United Airlines Vows to Extend Profit Gains After a Sizzling 2018
(Bloomberg) -- United Continental Holdings Inc., seen until recently as the laggard of the airline industry, promised Wall Street that the improvement in its earnings performance has plenty of room to run. The shares jumped the most in six months.
“The pipeline of ideas and changes was not just for 2018,” Chief Commercial Officer Andrew Nocella told analysts and investors on a conference call Wednesday. Much of last year’s moves extend into 2019 “and then there is a whole host of other initiatives that come online.”
The Chicago-based carrier is bucking the industry gloom stoked by Delta Air Lines Inc. and American Airlines Group Inc., which cautioned investors this month about their ability to push fares higher. United, meanwhile, is pushing ahead with an aggressive expansion plan, stepping up its luxury offerings and planning tweaks to its new revenue-management system.
“Overall the guidance is encouraging as revenue growth continues into 2019 despite Easter moving to the second quarter and a weaker macro environment in certain international markets,” Cowen & Co. analyst Helane Becker said in a note to clients. “The company did a great job executing their strategic plan in 2018.”
The shares surged 6.4 percent to close at $86.36 in New York, the biggest gain since July 18. United climbed 24 percent in 2018, the only advance among large U.S. airlines.
‘Heaven and Earth’
United’s adjusted earnings rose to $9.13 a share last year, easily exceeding the $8.78 average of analyst estimates after the company blew past analysts’ estimates in the fourth quarter.
This year, United said it expects to earn $10 to $12 a share, compared with analysts’ forecast of $10.99. The company reaffirmed its target of earning as much as $13 a share in 2020, saying that the goal is built to withstand Brent crude prices as high as $80 a barrel. The oil benchmark currently trades at about $61 a barrel.
“We are committed to, as we said before, moving heaven and Earth to hit our numbers,” United President Scott Kirby said on the conference call.
In the current quarter, revenue for each seat flown a mile will extend recent gains with an increase of as much as 3 percent this quarter, United said. Lucrative corporate bookings rose 11 percent last week, and Kirby said the first week of the year is a “reasonably good” indicator of economic health.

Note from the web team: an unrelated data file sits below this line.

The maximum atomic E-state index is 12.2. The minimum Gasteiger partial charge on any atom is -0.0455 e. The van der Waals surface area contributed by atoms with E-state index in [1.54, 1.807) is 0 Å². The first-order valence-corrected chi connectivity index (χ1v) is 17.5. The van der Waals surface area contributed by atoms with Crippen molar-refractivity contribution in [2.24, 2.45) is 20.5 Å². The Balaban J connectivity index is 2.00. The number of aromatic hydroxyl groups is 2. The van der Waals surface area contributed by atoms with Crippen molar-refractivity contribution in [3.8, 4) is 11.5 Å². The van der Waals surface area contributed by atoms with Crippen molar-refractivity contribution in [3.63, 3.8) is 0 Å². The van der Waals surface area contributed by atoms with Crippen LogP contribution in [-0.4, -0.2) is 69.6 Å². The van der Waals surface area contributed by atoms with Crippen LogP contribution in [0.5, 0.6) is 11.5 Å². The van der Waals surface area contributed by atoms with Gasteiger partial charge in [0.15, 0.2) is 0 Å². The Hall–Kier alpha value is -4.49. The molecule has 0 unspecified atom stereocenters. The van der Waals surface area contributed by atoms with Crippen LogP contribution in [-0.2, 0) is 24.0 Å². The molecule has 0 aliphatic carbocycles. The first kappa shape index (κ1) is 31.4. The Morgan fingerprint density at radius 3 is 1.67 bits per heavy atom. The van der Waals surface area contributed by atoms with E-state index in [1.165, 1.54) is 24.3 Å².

There are short-term risks. A percentage point of United’s passenger revenue forecast is under threat from the U.S. government shutdown.
United has major exposure because of its hub at Washington-Dulles, the capital’s main international airport. United hasn’t estimated the cost of the shutdown, Kirby said. Delta said the closing was shaving $25 million off monthly sales.
Elsewhere, United is pushing ahead with the ambitious three-year expansion program it began last year to regain its “natural share” of travelers at three mid-continent hubs: Chicago, Denver and Houston.
The company has reworked its flight schedules in Chicago and Houston and plans to begin flying its adjustments at Denver on Feb. 14. The changes are designed to increase profitable connecting traffic.
First-quarter seating capacity will climb as much as 6 percent, United said, in line with its long-term growth plan. While much of that expansion will continue to focus on regional flights in smaller cities, it will also involve swapping larger mainline aircraft into cities where the carrier had often flown regional jets.
That strategy “will test the theory of how much United can continue to expand domestic hub capacity and maintain yield momentum,” Barclays Plc analyst Brandon Oglenski said in a note to clients.
Beyond its hub revamp, United has focused on improving schedule reliability, as well as customer-service training for flight attendants and other employees who interact with travelers. This year, United will bring its 25,000 flight attendants to Chicago for two-day training sessions aimed at bolstering a more entrepreneurial culture.
United’s shift to a redesigned revenue-management system last year has improved the airline’s ability to forecast seat demand and boost profits. It’s also wooing business travelers with more Polaris luxury lounges and cabins.
This year, the airline will begin deploying Boeing Co. 787-10 Dreamliner jets on its European network, a move that is expected to reduce fuel costs on those routes. It also plans to trim some departures before 6 a.m., given the greater revenue potential of later flights, Nocella said.
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